2 dead in huge explosion at Houston plant that sent debris flying a half mile

Doug Stanglin and John C Moritz Austin Bureau USA TODAY NETWORK, USA TODAY NETWORK

Two people were killed early Friday in a massive explosion at a plastics manufacturing site in northwest Houston that tossed debris as far as a half mile and caused extensive damage to nearby homes, authorities said.

The explosion happened about 4:30 a.m. inside a building at Watson Grinding and Manufacturing, which makes valves and provides thermal-spray coatings for equipment in various industries, authorities said. The building was reduced to burning rubble and debris, and some of the surrounding buildings suffered heavy damage to parts of their walls and roofs.

Killed were employees Frank Flores and Gerardo Castorena, Houston police chief Art Acevedo said at a Friday evening news conference. The two had arrived at their workplace early and were using its fitness gym when the blast happened, Mayor Sylvester Turner said.

Authorities believed there were no other fatalities but another 20 people were injured, two other warehouse workers and 18 others from neighboring homes and businesses, Turner said. None of the injuries were thought to be life-threatening.

Acevedo had said earlier that a family member of one of those killed was a U.S. Marine currently training at Camp Lejeune, North Carolina, and called on the Marines to let the man return to Houston.

Local and federal officials will be at the scene for the next three to four days working through the ruins to determine what caused the explosion, Acevedo said. Authorities don't believe the explosion was intentional though a criminal investigation is underway, he said.

Police went door to door urging residents to leave the area in case of possible toxic fumes but determined in the first few hours that no toxic fumes were detected.

The police chief said drones were being used to survey damage in the area and asked residents to call police if they spot any suspicious or relevant debris.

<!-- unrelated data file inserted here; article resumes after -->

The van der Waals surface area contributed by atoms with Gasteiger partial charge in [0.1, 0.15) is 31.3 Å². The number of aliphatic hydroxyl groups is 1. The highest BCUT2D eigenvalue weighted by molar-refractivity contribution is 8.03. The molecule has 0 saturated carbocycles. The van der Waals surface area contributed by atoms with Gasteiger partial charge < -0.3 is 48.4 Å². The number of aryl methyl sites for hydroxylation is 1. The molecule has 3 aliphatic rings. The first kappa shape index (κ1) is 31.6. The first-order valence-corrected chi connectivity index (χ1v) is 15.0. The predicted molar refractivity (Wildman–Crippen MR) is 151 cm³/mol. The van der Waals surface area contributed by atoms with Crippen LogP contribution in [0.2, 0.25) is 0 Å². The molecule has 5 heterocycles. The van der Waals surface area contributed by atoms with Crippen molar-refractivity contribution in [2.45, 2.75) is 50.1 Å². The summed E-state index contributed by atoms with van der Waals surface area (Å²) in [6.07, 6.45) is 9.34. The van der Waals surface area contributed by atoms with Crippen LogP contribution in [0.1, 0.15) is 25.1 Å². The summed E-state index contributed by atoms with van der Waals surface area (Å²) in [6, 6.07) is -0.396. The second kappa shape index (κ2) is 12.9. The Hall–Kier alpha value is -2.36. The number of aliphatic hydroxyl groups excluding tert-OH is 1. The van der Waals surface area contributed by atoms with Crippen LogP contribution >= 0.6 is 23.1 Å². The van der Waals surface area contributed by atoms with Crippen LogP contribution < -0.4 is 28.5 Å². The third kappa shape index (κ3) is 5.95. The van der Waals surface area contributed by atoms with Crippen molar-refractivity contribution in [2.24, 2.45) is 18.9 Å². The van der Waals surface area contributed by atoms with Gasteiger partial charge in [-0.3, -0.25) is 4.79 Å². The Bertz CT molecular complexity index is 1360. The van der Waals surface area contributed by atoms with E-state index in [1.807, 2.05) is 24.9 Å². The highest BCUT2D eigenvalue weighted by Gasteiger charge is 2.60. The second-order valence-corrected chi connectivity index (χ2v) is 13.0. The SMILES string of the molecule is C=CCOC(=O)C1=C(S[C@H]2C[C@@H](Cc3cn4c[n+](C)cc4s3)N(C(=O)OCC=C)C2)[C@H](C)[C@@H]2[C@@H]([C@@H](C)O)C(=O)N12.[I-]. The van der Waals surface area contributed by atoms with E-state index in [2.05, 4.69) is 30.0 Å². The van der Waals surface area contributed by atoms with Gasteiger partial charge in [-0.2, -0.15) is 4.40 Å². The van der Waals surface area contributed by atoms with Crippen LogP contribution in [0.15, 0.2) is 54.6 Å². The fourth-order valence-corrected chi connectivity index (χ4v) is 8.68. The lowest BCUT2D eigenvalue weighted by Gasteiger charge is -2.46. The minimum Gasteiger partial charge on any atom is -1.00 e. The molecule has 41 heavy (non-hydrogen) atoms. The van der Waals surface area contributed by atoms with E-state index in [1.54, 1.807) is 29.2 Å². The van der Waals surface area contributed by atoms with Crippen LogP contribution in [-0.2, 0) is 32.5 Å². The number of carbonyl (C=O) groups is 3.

“Do a search around your own home and your own neighborhood, even if you’re a mile away from this location,” Acevedo said. “Look for any debris, any body parts, anything that may be related. If you find anything in your immediate home, in your yard, don’t touch it. Just call the Houston Police Department so we can respond.”

Houston Fire Chief Sam Peña said the explosion erupted at a warehouse at Watson Grinding and Manufacturing, a machining and manufacturing company that refurbishes plastic pallets.

He said hazmat teams were able to secure the valve on a 2,000-gallon tank of propylene that had been leaking. Propylene is a colorless gas used to produce chemicals in plastics, synthetic rubber and gasoline. It is highly flammable and can explode in a fire. People exposed to propylene can become dizzy and light-headed, and the gas can also cause liver damage.

Local TV showed numerous residents reporting broken windows and cracked ceilings from the explosion that one resident told KHOU-TV sounded like a plane crash.

Mark Brady, who lives near the blast site, told Houston TV station KPRC that the explosion “knocked us all out of bed.”

“It busted out every window in our house," he said. "It busted everybody’s garage door in around here … and closer toward the explosion over here, it busted peoples’ roofs in and walls in.”

This part of Texas is home to the highest concentration of oil refineries in the nation and has experienced a series of explosions in recent years, according to the Associated Press. Last July, an explosion at an ExxonMobil refinery in Baytown, east of Houston, left more than dozen people with minor injuries and put nearby residents under a shelter-in-place advisory for three hours.

In December, two blasts in the coastal city of Port Neches shattered windows and ripped the doors from nearby homes.

Contributing: Associated Press

This article originally appeared on USA TODAY NETWORK: Houston explosion: 2 dead in blast at plastics plant, homes damaged